There’s a potential WeHo like energy to Dear Donna – a new, sprawling restaurant bar at the Qutub Hotel. The vintage, curvy typeface on the signage is reminiscent of hipster-chic Marshall speakers, and the warm color palette suggests a party in tropical weather. But unfortunately, the hope of developing any reference to a full blown story stays latent, including the 1980s-1990s period that one server tells me the place is dedicated to; if it’s the voice of the legendary Ms Donna Summers that we’re supposed to hear, its turned down really low.
Siblings to Summerhouse and Auro – party haunts known more for their sweaty dancing scenes than anything else – Dear Donna was perhaps created to be the act that precedes or follows a heavy night out. Big sunglasses, branded sweatpants, and a day old blow dry that sit lightly over a cocktail called Penicillin are all anticipated bi-products of this scene.
But we won’t be surprised if this becomes a go-to fun spot for many millennial, at least for a season. Our only gripe is that Dear Donna seems so dedicated to fun that it sacrifices on the nitty gritty: for instance, the Art Deco story of the cool angular brass doors that greet you is hard follow once you get to the bar area, which is seductive only after too many drinks.
The bar's other stated theme of travel, which is supposed to tie all the other elements together, is also fragmented and abrupt: the rose-tinted menus for example, are made to resemble postcards, but nothing else in the décor, food, or vibe carries this thread. The seating is quite comfortable, however, and while you may not feel the makings of a Design Boom story, you will be able to spend a few hours deep in to a herringbone printed chair without realizing time going by.
Sadly, our inclination towards giving Dear Donna a real shot is curbed by the thoroughly average food. While the menu is promising, well-edited, and spans the globe without overdoing it – focusing on a Naga Chili Roll as much as a Sous Vide Chicken Breast - everything we order stays at the level of non-objectionable.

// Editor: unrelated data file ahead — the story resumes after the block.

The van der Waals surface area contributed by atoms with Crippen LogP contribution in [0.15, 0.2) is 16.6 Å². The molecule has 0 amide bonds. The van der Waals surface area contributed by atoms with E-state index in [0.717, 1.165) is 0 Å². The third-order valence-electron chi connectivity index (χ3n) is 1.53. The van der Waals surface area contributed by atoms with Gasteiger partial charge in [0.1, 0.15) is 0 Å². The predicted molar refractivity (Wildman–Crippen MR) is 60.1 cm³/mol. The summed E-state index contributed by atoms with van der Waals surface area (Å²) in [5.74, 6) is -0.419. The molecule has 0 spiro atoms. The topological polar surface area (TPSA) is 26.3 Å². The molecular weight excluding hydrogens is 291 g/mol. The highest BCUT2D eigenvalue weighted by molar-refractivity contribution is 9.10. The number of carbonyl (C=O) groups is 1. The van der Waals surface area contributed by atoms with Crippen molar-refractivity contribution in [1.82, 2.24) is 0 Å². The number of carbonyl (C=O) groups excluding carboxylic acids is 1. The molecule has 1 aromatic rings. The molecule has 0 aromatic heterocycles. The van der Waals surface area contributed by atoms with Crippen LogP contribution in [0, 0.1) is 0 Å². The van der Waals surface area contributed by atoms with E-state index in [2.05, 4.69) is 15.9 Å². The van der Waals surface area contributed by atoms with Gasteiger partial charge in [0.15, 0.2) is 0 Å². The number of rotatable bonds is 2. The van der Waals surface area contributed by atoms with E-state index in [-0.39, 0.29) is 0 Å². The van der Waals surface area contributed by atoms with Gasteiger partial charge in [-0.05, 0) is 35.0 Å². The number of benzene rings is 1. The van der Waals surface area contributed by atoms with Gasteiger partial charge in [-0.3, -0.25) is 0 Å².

Not a single ooh or aah is released during the entirety of our meal, nor is a frown or a turn of lip: a good place for overly botoxed lunchers maybe, who might want to sample an Italian sausage pizza, detail-less in presentation and taste. Asian krao pao has not a single ingredient that verges on poignant, and the risotto is as generic as it gets. Even a conclusive coffee which we are hesitant to order – preferring to avoid another solidly average production – does not rise to the occasion.
While we’re fully aware that this is a place where people come just to line their stomachs, we still request care, detail and specificity, which today at least, are details that seem to be on holiday. Given the consistent inconsistency, maybe they’ll be back tomorrow and then that travel story will pack the punch it’s meant to.
Getting There: Dear Donna, The Qutub Hotel, Qutub, Rs. 3,000 for two.
bpb reviews anonymously and pays for its own meals.
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